'On judging day the judges can only compare the quilts in any category with each other, each show has different categories and different combinations of quilts. A quilt that wins a prize at one show may not win at the next, this is a normal consequence of the way quilt shows are organised, you will be in a different pool of entrants.
For those of you who aspire to winning prizes there are some areas we noticed this year that need to be considered. Prizewinners will demonstrate their mastery of both design and technique, and others may miss out only because on the day someone else managed one or anther aspect better. We can all improve; and those of us who make quilts for display practice all aspects to produce the best we can.'
This comment has so many important take-home messages in it. And when it comes down to it, as much as quilts are judged on their technical details, design and originality is always an important consideration. To me, judging a quilt show is like judging any form of art, and I can't imagine how difficult it must be to be bombarded with quilt after quilt and have to decide which is the best in each category. 
I fully realise that entering shows isn't every quilters cup of tea, but for me it is a lot of fun to see your quilt hanging in a show and being seen by lots of people who appreciate quilts. I don't think I'll ever be a really serious show quilter (I think striving for that level of perfection would kill the joy for me), but I do think I'll continue entering shows and pushing myself to improve my technical skills. I'm really interested to hear other people's thoughts on all of this, so if you have anything to add I'd love to chat with you about it!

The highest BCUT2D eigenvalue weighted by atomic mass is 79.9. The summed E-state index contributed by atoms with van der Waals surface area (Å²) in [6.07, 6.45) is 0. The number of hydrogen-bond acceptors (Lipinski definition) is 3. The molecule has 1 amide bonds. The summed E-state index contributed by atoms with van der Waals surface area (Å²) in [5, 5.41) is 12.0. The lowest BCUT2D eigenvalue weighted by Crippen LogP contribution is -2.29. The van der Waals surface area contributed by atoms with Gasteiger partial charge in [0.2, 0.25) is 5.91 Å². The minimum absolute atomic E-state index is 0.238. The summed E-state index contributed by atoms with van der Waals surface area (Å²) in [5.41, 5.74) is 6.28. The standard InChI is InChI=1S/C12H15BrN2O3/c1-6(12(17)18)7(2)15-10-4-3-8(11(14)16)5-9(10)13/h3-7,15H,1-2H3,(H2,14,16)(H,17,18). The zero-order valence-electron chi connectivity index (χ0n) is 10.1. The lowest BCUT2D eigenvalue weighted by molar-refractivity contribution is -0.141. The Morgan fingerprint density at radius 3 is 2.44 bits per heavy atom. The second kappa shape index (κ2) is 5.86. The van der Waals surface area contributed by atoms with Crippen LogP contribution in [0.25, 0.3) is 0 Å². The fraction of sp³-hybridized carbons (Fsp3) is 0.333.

I'll be back to share another recent finish once I get around to getting some good photos - hopefully later this week!

xx Jess

Wednesday 15 February 2017

FAL 2017 - Meet the Hosts - Me!

Today it's my turn to introduce myself as one of the global hosts for the 2017 Finish A Long!

Hi, I'm Jess, otherwise known as Elven Garden Quilts. This is my second year as a FAL host, and although I'm not great at actually participating in the FAL (I have a pretty bad history of not finishing anything on my list!), it's great to be back to cheer you all along for a second year. I thought this was going to be a really hard post to write - but once I got started it was surprisingly easy. So I've inserted photos of some of my favorite quilts in amongst the text - feel free to skim the words if you'd rather just look at quilts ;o).

I'm a 36 year old mum of three not-so-small people - my eldest son (12 year old) started high school this year (grade 7), and I have a 9 year old son and a 6 year old daughter. Needless to say, moments of sewing have been few and far between over the last few months while they've had their summer holidays - but they went back to school last week, so there is some semblance of normality in our household again :o). I have an incredible partner too, who encourages me in all my quilty endeavours and listens patiently when I ramble on about my current projects. We also have two fur babies - Shadow and Pepper, our little quilt-cats, who spend at least 90% of their time asleep on various quilts and cushions around the house! I'll often go back to hand stitch binding and find my quilt has been invaded by cats ;o).

We live in Tasmania, Australia - that little island that sits off the southern coast of mainland Australia. It's a beautiful place to live - we don't have a huge population and we are surrounded by some of the most gorgeous wilderness in the world (in my humble opinion!). I grew up in a pretty arty/crafty family - my Dad studied ceramics at Art School and is an art teacher at a college, and my mum has always been involved with some sort of textile art. She made most of our clothes as kids, and is now obsessed with spinning and knitting all kinds of gorgeous yarn. So it's kinda unsurprising that I've grown up to be a maker.